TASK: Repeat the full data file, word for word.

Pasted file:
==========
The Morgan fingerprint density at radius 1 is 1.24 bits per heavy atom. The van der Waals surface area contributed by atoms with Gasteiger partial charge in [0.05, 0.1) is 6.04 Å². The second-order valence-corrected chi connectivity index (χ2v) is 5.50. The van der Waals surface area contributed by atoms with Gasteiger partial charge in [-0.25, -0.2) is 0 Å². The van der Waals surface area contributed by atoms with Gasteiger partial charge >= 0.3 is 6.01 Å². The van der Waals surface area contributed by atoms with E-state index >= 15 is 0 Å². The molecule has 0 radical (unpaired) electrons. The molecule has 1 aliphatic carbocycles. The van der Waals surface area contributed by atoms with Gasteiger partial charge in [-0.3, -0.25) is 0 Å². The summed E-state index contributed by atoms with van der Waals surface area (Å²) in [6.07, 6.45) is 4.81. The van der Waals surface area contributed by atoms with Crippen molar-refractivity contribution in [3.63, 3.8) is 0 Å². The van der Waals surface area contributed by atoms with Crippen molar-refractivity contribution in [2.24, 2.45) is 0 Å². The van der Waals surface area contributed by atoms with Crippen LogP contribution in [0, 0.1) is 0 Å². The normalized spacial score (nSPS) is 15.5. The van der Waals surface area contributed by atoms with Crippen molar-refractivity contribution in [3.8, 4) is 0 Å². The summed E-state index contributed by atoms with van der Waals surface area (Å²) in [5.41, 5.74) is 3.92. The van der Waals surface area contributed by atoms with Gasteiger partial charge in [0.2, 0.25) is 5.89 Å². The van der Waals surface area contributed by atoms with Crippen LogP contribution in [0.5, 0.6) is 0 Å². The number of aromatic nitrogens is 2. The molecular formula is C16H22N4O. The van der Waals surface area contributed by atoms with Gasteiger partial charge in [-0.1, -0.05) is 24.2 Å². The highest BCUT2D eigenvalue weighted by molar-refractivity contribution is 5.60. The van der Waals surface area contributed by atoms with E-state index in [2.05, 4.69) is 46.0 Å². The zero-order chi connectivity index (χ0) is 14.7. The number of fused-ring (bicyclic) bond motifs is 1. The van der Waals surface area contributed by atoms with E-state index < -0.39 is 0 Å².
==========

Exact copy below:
The Morgan fingerprint density at radius 1 is 1.24 bits per heavy atom. The van der Waals surface area contributed by atoms with Gasteiger partial charge in [0.05, 0.1) is 6.04 Å². The second-order valence-corrected chi connectivity index (χ2v) is 5.50. The van der Waals surface area contributed by atoms with Gasteiger partial charge in [-0.25, -0.2) is 0 Å². The van der Waals surface area contributed by atoms with Gasteiger partial charge >= 0.3 is 6.01 Å². The van der Waals surface area contributed by atoms with E-state index >= 15 is 0 Å². The molecule has 0 radical (unpaired) electrons. The molecule has 1 aliphatic carbocycles. The van der Waals surface area contributed by atoms with Gasteiger partial charge in [-0.3, -0.25) is 0 Å². The summed E-state index contributed by atoms with van der Waals surface area (Å²) in [6.07, 6.45) is 4.81. The van der Waals surface area contributed by atoms with Crippen molar-refractivity contribution in [3.63, 3.8) is 0 Å². The van der Waals surface area contributed by atoms with Crippen molar-refractivity contribution in [2.24, 2.45) is 0 Å². The van der Waals surface area contributed by atoms with Crippen LogP contribution in [0, 0.1) is 0 Å². The normalized spacial score (nSPS) is 15.5. The van der Waals surface area contributed by atoms with Crippen molar-refractivity contribution in [3.8, 4) is 0 Å². The summed E-state index contributed by atoms with van der Waals surface area (Å²) in [5.41, 5.74) is 3.92. The van der Waals surface area contributed by atoms with Gasteiger partial charge in [0.2, 0.25) is 5.89 Å². The van der Waals surface area contributed by atoms with Crippen LogP contribution in [0.5, 0.6) is 0 Å². The number of aromatic nitrogens is 2. The molecular formula is C16H22N4O. The van der Waals surface area contributed by atoms with Gasteiger partial charge in [-0.1, -0.05) is 24.2 Å². The highest BCUT2D eigenvalue weighted by molar-refractivity contribution is 5.60. The van der Waals surface area contributed by atoms with E-state index in [2.05, 4.69) is 46.0 Å². The zero-order chi connectivity index (χ0) is 14.7. The number of fused-ring (bicyclic) bond motifs is 1. The van der Waals surface area contributed by atoms with E-state index < -0.39 is 0 Å².